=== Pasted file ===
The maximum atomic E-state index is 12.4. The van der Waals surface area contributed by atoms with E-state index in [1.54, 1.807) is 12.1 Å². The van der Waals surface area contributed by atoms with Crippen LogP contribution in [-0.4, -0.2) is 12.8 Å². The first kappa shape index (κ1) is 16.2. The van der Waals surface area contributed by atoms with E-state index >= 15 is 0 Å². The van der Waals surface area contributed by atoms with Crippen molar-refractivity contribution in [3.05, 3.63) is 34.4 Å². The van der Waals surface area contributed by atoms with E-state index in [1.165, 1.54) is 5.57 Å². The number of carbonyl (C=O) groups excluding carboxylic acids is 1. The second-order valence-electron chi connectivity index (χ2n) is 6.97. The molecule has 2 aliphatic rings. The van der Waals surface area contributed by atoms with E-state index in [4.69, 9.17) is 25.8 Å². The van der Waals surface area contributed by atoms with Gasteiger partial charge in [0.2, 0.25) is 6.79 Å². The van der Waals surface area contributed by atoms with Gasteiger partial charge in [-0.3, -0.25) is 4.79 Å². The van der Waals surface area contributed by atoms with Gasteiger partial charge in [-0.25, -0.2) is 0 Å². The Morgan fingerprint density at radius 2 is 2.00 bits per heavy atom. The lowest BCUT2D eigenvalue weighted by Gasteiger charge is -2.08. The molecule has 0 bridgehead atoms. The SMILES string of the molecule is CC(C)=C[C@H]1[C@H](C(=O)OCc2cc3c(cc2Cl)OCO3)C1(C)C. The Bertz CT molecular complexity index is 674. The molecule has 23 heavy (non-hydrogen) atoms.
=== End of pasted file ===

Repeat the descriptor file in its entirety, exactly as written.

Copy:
The maximum atomic E-state index is 12.4. The van der Waals surface area contributed by atoms with E-state index in [1.54, 1.807) is 12.1 Å². The van der Waals surface area contributed by atoms with Crippen LogP contribution in [-0.4, -0.2) is 12.8 Å². The first kappa shape index (κ1) is 16.2. The van der Waals surface area contributed by atoms with E-state index >= 15 is 0 Å². The van der Waals surface area contributed by atoms with Crippen molar-refractivity contribution in [3.05, 3.63) is 34.4 Å². The van der Waals surface area contributed by atoms with E-state index in [1.165, 1.54) is 5.57 Å². The number of carbonyl (C=O) groups excluding carboxylic acids is 1. The second-order valence-electron chi connectivity index (χ2n) is 6.97. The molecule has 2 aliphatic rings. The van der Waals surface area contributed by atoms with E-state index in [4.69, 9.17) is 25.8 Å². The van der Waals surface area contributed by atoms with Gasteiger partial charge in [0.2, 0.25) is 6.79 Å². The van der Waals surface area contributed by atoms with Gasteiger partial charge in [-0.3, -0.25) is 4.79 Å². The van der Waals surface area contributed by atoms with Gasteiger partial charge in [-0.25, -0.2) is 0 Å². The Morgan fingerprint density at radius 2 is 2.00 bits per heavy atom. The lowest BCUT2D eigenvalue weighted by Gasteiger charge is -2.08. The molecule has 0 bridgehead atoms. The SMILES string of the molecule is CC(C)=C[C@H]1[C@H](C(=O)OCc2cc3c(cc2Cl)OCO3)C1(C)C. The Bertz CT molecular complexity index is 674. The molecule has 23 heavy (non-hydrogen) atoms.